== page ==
DUP leader in bid to finalise 'totally transparent' agreement with Theresa May

File photo dated 13/06/17 of DUP leader Arlene Foster and DUP deputy leader Nigel Dodds arriving at 10 Downing Street in London. Theresa May is still trying to cut a deal with the Democratic Unionists days before her minority Government attempts to get its Queen's Speech legislative package approved by the Commons
File photo dated 13/06/17 of DUP leader Arlene Foster and DUP deputy leader Nigel Dodds arriving at 10 Downing Street in London. Theresa May is still trying to cut a deal with the Democratic Unionists days before her minority Government attempts to get its Queen's Speech legislative package approved by the Commons

DUP leader Arlene Foster said she hopes to finalise a deal to prop up the minority Conservative Government as she arrived in London to resume talks with Theresa May.

Details of any agreement between the two parties will be "totally transparent", Mrs Foster insisted ahead of the latest round of negotiations in No 10 at 10.30am on Monday.

The Prime Minister has made a sustained effort to woo the 10-strong bloc of DUP MPs ahead of crunch votes this week on the legislative package set out in the Queen's Speech.

Mrs Foster told Sky News: "We're back in London again and my hope is that we will be able to finalise the agreement between ourselves and the Conservative Party.

"As the Prime Minister herself has said, the deal will be public. It will be totally transparent and once we conclude the deal that will happen.

Asked if the deal would reduce the prospects of a powersharing agreement being secured in Northern Ireland, Mrs Foster replied: "Not at all. Actually, I think that this agreement will bring the prospects of doing a deal at Stormont closer because this will have a positive impact in relation to Northern Ireland.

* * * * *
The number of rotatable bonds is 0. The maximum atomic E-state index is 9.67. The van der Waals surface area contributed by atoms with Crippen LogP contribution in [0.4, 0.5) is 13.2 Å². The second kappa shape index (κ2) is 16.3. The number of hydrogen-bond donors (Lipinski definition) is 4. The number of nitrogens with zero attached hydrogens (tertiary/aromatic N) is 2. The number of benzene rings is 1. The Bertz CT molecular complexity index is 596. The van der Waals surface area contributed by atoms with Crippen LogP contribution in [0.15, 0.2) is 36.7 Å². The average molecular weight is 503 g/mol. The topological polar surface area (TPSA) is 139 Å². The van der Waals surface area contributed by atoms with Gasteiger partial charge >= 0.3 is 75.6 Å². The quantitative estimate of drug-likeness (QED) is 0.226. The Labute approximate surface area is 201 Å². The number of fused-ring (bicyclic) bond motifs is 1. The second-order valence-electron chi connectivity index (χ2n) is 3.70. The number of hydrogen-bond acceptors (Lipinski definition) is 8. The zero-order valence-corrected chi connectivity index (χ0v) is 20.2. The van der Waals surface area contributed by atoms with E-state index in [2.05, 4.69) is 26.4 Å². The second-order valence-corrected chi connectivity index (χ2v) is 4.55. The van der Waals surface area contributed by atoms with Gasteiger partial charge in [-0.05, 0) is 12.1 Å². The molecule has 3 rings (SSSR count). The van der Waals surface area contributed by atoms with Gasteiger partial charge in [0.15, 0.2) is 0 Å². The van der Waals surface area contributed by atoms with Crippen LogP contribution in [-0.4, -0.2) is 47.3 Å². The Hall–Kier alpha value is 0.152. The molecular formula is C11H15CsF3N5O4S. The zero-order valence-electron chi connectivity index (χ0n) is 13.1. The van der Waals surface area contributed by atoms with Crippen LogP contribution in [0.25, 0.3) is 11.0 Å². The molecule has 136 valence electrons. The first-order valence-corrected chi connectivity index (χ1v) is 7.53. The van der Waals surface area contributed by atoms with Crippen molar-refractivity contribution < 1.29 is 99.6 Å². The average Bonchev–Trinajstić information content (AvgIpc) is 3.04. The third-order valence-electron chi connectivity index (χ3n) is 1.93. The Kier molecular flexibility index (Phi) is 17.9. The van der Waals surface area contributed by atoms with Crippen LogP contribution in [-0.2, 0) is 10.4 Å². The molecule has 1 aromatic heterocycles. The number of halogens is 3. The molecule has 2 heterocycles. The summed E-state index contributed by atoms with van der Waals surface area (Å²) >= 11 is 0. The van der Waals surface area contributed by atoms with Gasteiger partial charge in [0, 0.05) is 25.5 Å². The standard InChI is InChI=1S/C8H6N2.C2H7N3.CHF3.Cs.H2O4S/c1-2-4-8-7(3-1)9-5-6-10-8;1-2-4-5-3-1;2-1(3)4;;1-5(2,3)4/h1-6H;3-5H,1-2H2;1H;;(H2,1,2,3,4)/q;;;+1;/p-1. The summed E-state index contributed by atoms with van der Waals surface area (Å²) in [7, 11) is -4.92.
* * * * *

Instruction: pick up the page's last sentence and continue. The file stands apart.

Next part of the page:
"So, I very much hope that this week we will be able to conclude on two agreements."

The DUP has made it clear it will only agree a deal if it delivers tangible benefits for Northern Ireland in terms of jobs and investment in health and education.

But some Conservatives have raised concerns about linking up with the unionist party because of its opposition to same-sex marriage and abortion.

Tory grandee Lord Patten claimed the DUP is a "toxic brand" and would push the Conservative Party "back into the situation where there's a danger of it looking like the 'Nasty Party'".

Former Northern Ireland secretary Theresa Villiers, however, said she did not accept that a deal would make the Tories look nasty.

She told BBC Radio 4's Today programme: "There are issues on which we don't agree with the DUP but these are, in the main, free vote issues. They are not going to be part of a deal."